The Caldwell program has enriched the Teppers’ family life. Ben says Caldwell is “great.” His family agrees. “I can’t even tell you how supported we feel,” Pam says. It is the “the outside-of-the-box thinking and the very individualized approach that have made this so successful. I can’t imagine that wouldn’t happen for any student that is in crisis.” Each person with an autism spectrum disorder needs individualized attention, contends Pam, and she points to a saying in the autism community that “If you have met one child with autism, you have met one child with autism.”

Pam gets gratification out of knowing that the master’s students experience firsthand how they can make a difference in the lives of students—“because Ben is not the only one who suffers from aggression,” she says. “Faculty members Sharon Reeve and Jason Vladescu and the graduate students at Caldwell’s Center for Autism and ABA have undoubtedly changed the trajectory of Ben’s future.”

Pam is passionate about sharing her journey with others. A former kindergarten teacher (she decided to stay home after having Ben), she is president of a Livingston-based nonprofit, Parents and Professionals for Exceptional Children, which educates and empowers parents so they can advocate for their children.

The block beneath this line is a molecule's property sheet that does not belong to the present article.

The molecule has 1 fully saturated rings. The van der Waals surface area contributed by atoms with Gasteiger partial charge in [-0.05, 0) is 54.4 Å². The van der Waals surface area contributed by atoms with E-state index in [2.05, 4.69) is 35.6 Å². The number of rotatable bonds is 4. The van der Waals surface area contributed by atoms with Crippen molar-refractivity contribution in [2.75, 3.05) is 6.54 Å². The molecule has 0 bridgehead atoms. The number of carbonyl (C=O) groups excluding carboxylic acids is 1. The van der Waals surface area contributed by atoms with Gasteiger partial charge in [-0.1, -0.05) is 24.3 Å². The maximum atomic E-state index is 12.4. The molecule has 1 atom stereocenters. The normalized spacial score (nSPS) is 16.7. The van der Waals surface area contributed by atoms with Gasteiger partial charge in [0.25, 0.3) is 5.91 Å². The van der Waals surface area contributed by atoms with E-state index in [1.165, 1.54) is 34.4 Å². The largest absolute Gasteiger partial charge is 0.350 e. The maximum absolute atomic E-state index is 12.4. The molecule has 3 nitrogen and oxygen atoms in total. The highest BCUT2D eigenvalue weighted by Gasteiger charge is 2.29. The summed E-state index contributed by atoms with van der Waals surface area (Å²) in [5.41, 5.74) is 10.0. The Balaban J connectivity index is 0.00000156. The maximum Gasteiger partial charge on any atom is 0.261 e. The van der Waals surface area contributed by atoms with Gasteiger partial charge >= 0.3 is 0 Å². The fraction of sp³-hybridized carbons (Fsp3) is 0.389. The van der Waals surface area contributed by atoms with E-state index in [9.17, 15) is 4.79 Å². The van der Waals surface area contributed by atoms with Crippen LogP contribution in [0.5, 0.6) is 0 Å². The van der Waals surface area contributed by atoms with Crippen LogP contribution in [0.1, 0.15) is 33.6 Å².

She shares her family’s story in creative videos she produces for her vlog called “the Education of BT.” The episodes feature Ben, Pam, Rich and Ben’s brother, Matt. They show the milestones and challenges of Ben’s life, from trips to the dentist and Disneyworld, to when Ben learned to count to five, to his ride on the merry-go-round at the Turtle Back Zoo, to job training at Calabria’s. “My hope is that somebody else can benefit,” Pam says.

She has concerns about what happens when Ben turns 21 since there is a lack of services for adults with ASD, but she says, “You have to be thankful in life and thankful for what is today. There was a time that we didn’t have that. And now we do. And I want to share that with people.” And her family’s journey continues. “I don’t know where it is going to end, but I know that the program at Caldwell has paved a different path for him, a positive, hopeful path.”

 

To see Pam’s vlog, “Autism and the Education of BT,” go to https://www.youtube.com/channel/UCiXWzpXp_LxLEJAD3cFKqEw.

To find out more about Caldwell University’s Department of Autism and ABA, go to https://www.caldwell.edu/graduate/academic-department/applied-behavior-analysis.

For information on Caldwell University’s Center for Autism and ABA, visit http://www.caldwelluniversityautismcenter.org/.